The climate is relatively cool, with fog in the morning and sea breezes in the afternoon, but in the summer, temperatures often spike briefly in the afternoon and can reach 100°F. Vineyards are planted mostly in the benchlands and mountains, and the ground is a mix of clay, loam and gravel. Pinot Noir and Gewürztraminer have proven to be the most successful varieties in the valley, and since the 1980s, Champagne house Louis Roederer's California estate has shown that sparkling wine has its place as well.

There are 27 wineries in the valley, most of which are open for drop-in tastings; the best include Navarro, Handley, Goldeneye and Roederer Estate.

In the 1990s, Anderson Valley was in the vanguard of Pinot Noir, but while the best wines have crisp, delicate complexity, the region's reputation has lost some of its luster. Dan Duckhorn, of his eponymous Napa winery, is a newcomer to the valley with his boutique Pinot Noir house, Goldeneye. He's quick to defend local vintners but concedes that some have not kept up with the times.

"There are producers who have put in a lot more time and money and effort into clones and rootstock," Duckhorn says. "I don't think Anderson Valley Pinot fell back so much as the other areas moved forward."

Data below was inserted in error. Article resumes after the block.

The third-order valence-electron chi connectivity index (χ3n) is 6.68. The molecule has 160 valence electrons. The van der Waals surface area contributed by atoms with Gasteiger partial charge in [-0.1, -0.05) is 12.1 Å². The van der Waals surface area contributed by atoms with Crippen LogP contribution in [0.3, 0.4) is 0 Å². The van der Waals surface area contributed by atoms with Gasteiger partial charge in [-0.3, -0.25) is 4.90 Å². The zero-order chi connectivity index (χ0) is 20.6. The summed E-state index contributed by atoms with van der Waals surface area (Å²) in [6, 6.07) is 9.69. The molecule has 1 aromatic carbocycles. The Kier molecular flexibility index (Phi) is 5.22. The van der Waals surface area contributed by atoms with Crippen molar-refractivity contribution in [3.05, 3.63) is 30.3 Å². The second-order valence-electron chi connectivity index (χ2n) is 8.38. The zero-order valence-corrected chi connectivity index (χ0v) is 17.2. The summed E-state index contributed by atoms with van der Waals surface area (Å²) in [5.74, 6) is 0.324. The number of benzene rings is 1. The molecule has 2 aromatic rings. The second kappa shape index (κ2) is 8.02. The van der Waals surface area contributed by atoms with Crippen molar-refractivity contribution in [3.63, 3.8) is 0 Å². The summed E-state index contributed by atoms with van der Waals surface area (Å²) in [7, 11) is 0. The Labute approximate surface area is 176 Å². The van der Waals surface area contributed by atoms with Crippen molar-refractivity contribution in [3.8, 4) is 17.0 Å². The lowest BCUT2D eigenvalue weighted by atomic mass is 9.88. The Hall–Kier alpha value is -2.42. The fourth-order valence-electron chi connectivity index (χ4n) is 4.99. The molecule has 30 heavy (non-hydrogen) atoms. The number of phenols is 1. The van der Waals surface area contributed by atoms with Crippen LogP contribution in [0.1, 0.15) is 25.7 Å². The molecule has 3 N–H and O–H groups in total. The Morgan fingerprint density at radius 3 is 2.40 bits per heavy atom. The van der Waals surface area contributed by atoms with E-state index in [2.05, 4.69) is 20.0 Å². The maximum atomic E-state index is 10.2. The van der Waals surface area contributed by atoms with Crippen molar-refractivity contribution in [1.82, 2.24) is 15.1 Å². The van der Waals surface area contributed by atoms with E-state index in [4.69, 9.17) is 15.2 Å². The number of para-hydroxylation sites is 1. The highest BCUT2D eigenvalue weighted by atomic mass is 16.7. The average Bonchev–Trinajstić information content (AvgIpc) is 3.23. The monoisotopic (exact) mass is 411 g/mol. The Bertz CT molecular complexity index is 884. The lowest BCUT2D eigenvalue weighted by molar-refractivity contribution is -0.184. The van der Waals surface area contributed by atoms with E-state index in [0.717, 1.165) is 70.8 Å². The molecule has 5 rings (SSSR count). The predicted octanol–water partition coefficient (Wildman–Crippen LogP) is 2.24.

But promising new Pinots made from Anderson Valley fruit are already arriving. Some are from wineries outside the valley, like Williams Selyem, Roessler, Radio-Coteau and Copaín but a few, such as Londer, are local.

If staying close to the vineyards is important, make Boonville Hotel your hub of activity. It's funky yet chic, and the restaurant offers a small menu of hearty yet refined California cuisine.

There's also something about Boonville Hotel that's uniquely "of a place," something that sums up the experience of the region. And, after all, that's why we're attracted to places like Anderson Valley and the Mendocino coast. They're distinctive. They stand apart. And it's not just because of their remote locations. It's their refreshing state of mind.